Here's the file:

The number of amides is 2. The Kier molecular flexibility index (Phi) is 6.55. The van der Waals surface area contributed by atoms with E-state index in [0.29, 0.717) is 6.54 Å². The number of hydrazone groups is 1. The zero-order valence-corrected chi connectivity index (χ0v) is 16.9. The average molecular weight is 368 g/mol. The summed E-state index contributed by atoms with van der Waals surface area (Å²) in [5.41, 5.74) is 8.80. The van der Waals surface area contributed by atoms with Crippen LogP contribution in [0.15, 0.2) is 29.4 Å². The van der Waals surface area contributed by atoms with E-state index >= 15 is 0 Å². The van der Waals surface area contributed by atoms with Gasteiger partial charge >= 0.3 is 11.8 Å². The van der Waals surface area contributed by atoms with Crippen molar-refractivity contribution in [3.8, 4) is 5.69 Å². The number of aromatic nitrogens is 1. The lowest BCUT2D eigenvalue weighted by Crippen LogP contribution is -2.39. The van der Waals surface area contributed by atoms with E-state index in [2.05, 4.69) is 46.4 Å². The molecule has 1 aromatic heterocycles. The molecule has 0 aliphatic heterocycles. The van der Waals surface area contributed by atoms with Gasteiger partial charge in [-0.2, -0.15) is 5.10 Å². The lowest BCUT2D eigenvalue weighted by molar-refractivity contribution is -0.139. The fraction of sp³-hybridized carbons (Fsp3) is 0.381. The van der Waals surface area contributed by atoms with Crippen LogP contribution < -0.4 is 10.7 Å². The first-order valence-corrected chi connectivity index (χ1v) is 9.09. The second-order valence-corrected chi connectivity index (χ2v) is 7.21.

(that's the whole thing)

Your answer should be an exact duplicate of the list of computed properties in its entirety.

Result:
The number of amides is 2. The Kier molecular flexibility index (Phi) is 6.55. The van der Waals surface area contributed by atoms with E-state index in [0.29, 0.717) is 6.54 Å². The number of hydrazone groups is 1. The zero-order valence-corrected chi connectivity index (χ0v) is 16.9. The average molecular weight is 368 g/mol. The summed E-state index contributed by atoms with van der Waals surface area (Å²) in [5.41, 5.74) is 8.80. The van der Waals surface area contributed by atoms with Crippen LogP contribution in [0.15, 0.2) is 29.4 Å². The van der Waals surface area contributed by atoms with E-state index >= 15 is 0 Å². The van der Waals surface area contributed by atoms with Gasteiger partial charge >= 0.3 is 11.8 Å². The van der Waals surface area contributed by atoms with Crippen molar-refractivity contribution in [3.8, 4) is 5.69 Å². The number of aromatic nitrogens is 1. The lowest BCUT2D eigenvalue weighted by Crippen LogP contribution is -2.39. The van der Waals surface area contributed by atoms with E-state index in [2.05, 4.69) is 46.4 Å². The molecule has 1 aromatic heterocycles. The molecule has 0 aliphatic heterocycles. The van der Waals surface area contributed by atoms with Gasteiger partial charge in [-0.2, -0.15) is 5.10 Å². The lowest BCUT2D eigenvalue weighted by molar-refractivity contribution is -0.139. The fraction of sp³-hybridized carbons (Fsp3) is 0.381. The van der Waals surface area contributed by atoms with Crippen LogP contribution < -0.4 is 10.7 Å². The first-order valence-corrected chi connectivity index (χ1v) is 9.09. The second-order valence-corrected chi connectivity index (χ2v) is 7.21.